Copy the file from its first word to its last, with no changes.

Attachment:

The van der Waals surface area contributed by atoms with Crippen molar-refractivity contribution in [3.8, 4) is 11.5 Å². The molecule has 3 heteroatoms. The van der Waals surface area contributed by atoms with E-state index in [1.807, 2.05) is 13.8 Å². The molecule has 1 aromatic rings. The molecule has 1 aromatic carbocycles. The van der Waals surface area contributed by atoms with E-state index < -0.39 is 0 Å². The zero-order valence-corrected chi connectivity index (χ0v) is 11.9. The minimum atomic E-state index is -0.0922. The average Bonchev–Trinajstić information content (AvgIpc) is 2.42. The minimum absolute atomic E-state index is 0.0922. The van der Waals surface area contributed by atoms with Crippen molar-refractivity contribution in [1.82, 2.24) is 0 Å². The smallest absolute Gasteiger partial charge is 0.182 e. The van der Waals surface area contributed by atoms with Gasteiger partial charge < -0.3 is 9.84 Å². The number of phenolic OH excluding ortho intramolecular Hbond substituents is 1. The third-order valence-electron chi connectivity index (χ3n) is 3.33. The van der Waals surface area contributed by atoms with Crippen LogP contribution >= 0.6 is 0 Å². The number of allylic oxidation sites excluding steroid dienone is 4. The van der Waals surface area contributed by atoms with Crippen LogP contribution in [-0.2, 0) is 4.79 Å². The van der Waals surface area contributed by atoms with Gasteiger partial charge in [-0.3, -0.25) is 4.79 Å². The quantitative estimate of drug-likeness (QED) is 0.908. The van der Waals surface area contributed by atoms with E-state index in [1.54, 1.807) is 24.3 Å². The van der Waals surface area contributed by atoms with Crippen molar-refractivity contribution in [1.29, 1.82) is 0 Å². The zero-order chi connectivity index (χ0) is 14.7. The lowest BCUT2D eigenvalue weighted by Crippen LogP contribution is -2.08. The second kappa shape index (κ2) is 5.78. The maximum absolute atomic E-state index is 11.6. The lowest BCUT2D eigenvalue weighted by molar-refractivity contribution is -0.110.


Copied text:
The van der Waals surface area contributed by atoms with Crippen molar-refractivity contribution in [3.8, 4) is 11.5 Å². The molecule has 3 heteroatoms. The van der Waals surface area contributed by atoms with E-state index in [1.807, 2.05) is 13.8 Å². The molecule has 1 aromatic rings. The molecule has 1 aromatic carbocycles. The van der Waals surface area contributed by atoms with E-state index < -0.39 is 0 Å². The zero-order valence-corrected chi connectivity index (χ0v) is 11.9. The minimum atomic E-state index is -0.0922. The average Bonchev–Trinajstić information content (AvgIpc) is 2.42. The minimum absolute atomic E-state index is 0.0922. The van der Waals surface area contributed by atoms with Crippen molar-refractivity contribution in [1.82, 2.24) is 0 Å². The smallest absolute Gasteiger partial charge is 0.182 e. The van der Waals surface area contributed by atoms with Gasteiger partial charge < -0.3 is 9.84 Å². The number of phenolic OH excluding ortho intramolecular Hbond substituents is 1. The third-order valence-electron chi connectivity index (χ3n) is 3.33. The van der Waals surface area contributed by atoms with Crippen LogP contribution >= 0.6 is 0 Å². The number of allylic oxidation sites excluding steroid dienone is 4. The van der Waals surface area contributed by atoms with Crippen LogP contribution in [-0.2, 0) is 4.79 Å². The van der Waals surface area contributed by atoms with Gasteiger partial charge in [-0.3, -0.25) is 4.79 Å². The quantitative estimate of drug-likeness (QED) is 0.908. The van der Waals surface area contributed by atoms with E-state index in [1.54, 1.807) is 24.3 Å². The van der Waals surface area contributed by atoms with Crippen molar-refractivity contribution in [1.29, 1.82) is 0 Å². The zero-order chi connectivity index (χ0) is 14.7. The lowest BCUT2D eigenvalue weighted by Crippen LogP contribution is -2.08. The second kappa shape index (κ2) is 5.78. The maximum absolute atomic E-state index is 11.6. The lowest BCUT2D eigenvalue weighted by molar-refractivity contribution is -0.110.